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28. When Camillus returned home, signalized by much more solid glory than when white horses had drawn him through the city, having vanquished the enemy by justice and good faith, the senate did not conceal their sense of respect for him, but immediately set about acquitting him of his vow; [2] and Lucius Valerius, Lucius Sergius, Aulus Manlius, being sent in a ship of war as ambassadors to carry the golden bowl to Delphos as an offering to Apollo, were intercepted by the pirates of the Liparenses not far from the Sicilian Strait, and carried to Liparae. It was the custom of the state to make a division of all booty which was acquired, as it were, by public piracy. [3] On that year it so happened that one Timasitheus filled the office of chief magistrate, a man more like the Romans than his own countrymen. [4] Who, himself reverencing the name of ambassadors, and the offering, and the god to whom it was sent, and the cause of the offering, impressed the multitude also, who almost on all occasions resemble their ruler, with [a sense] of religious justice; and after having brought the ambassadors to a public entertainment, escorted them with the protection of some ships to Delphos, and from thence brought them back in safety to Rome. [5] By a decree of the senate a league of hospitality was formed with him, and presents were conferred on him by the state. During the same [p. 359]year the war with the Aequans was conducted with varying success; so that it was a matter of doubt both among the troops themselves and at Rome, whether they had been victorious or were vanquished. [6] The Roman commanders were Caius Aemilius and Spurius Postumius, two of the military tribunes. At first they acted in conjunction; then, after the enemy were routed in the field, it was agreed that Aemilius should take possession of Verrugo with a certain force, and that Postumius should devastate the country. [7] There, as the latter proceeded rather negligently, and with his troops irregularly drawn up, he was attacked by the Aequans, and an alarm being occasioned, he was driven to the nearest hill; and the panic spread from thence to Verrugo to the other detachment of the army. [8] When Postumius, having withdrawn his men to a place of safety, summoned an assembly and upbraided them with their fright and flight; with having been beaten by a most cowardly and dastardly enemy; the entire army shout aloud that they deserved to hear all this, and admitted the disgrace they had incurred; but [they promised] that they would make amends, and that the enemy's joy should not be of long duration. [9] Demanding that he would instantly lead them from thence to the camp of the enemy, (this lay in the plain within their view,) they submitted to any punishment, if they did not take it before night. [10] Having praised them, he orders them to take refreshment, and to be in readiness at the fourth watch. And the enemy, in order to prevent the flight of the Romans from the hill through the road which led to Verrugo, were posted to meet them; and the battle commenced before daylight, (but the moon was up all the night,) and was not more confused than a battle fought by day. [11] But the shout having reached Verrugo, when they thought that the Roman camp was attacked, occasioned such a panic, that in spite of the entreaties of Aemilius and his efforts to stop them they fled to Tusculum in great disorder. [12] From thence a report was carried to Rome that “Postumius and his army were cut to pieces.” When the dawn of day had removed all apprehension of an ambuscade in case of a hasty pursuit, after riding through the ranks, by demanding [the performance of] their promises he infused such ardour into them, that the Aequans could no longer withstand their impetuosity. [13] Then the slaughter of them in their flight, such as takes place when matters are [p. 360]conducted more under the influence of anger than of courage, was continued even to the total destruction of the enemy, and the melancholy news from Tusculum, the state having been alarmed without cause, was followed by a letter from Postumius decked with laurel, (announcing) that “the victory belonged to the Roman people; that the army of the Aequans was destroyed.”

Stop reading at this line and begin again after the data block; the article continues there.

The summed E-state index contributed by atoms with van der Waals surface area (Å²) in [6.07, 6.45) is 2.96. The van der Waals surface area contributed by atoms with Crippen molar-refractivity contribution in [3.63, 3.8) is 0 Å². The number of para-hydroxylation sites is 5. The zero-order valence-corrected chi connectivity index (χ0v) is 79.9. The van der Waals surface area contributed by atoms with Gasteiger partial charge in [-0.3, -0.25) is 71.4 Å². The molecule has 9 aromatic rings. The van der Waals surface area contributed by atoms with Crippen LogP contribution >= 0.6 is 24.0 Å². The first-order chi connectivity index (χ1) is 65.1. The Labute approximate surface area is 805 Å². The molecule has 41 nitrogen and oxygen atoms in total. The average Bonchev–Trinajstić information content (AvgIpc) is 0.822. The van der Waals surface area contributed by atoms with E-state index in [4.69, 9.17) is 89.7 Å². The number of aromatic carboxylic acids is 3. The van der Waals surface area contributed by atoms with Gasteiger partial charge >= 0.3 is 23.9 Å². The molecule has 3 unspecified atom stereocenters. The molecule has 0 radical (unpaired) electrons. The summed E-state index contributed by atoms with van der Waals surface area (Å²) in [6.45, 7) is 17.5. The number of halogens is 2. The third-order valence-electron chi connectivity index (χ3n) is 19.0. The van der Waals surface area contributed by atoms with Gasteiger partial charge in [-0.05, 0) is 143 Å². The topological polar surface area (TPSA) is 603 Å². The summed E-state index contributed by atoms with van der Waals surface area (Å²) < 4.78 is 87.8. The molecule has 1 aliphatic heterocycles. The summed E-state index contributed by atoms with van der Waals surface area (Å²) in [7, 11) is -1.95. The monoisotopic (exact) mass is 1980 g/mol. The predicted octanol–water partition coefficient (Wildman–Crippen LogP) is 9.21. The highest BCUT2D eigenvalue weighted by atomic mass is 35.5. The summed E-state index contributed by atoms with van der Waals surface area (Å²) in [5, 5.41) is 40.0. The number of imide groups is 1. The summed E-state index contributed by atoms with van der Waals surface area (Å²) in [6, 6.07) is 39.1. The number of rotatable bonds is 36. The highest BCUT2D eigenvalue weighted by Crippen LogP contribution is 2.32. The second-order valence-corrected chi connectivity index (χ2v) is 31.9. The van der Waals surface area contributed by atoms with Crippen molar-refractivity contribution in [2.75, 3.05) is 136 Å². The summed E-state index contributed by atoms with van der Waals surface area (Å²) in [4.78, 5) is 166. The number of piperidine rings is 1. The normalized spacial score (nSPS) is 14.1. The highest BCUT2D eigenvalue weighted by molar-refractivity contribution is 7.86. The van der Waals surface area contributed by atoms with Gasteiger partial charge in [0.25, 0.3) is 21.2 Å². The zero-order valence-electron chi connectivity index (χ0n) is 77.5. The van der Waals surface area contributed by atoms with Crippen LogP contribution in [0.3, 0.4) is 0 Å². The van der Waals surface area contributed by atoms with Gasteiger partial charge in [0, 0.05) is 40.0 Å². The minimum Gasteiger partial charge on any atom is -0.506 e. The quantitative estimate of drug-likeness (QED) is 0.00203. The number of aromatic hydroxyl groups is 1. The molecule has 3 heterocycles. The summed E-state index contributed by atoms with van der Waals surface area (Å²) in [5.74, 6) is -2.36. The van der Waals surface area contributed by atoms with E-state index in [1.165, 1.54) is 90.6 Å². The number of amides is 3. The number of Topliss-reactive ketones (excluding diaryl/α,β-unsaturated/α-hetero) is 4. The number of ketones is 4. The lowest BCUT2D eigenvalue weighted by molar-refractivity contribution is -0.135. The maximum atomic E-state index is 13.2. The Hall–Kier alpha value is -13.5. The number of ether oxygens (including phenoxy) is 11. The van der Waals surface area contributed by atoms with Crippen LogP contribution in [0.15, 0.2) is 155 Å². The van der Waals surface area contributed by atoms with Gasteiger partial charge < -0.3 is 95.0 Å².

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load focus Notes (W. Weissenborn, H. J. Müller, 1898)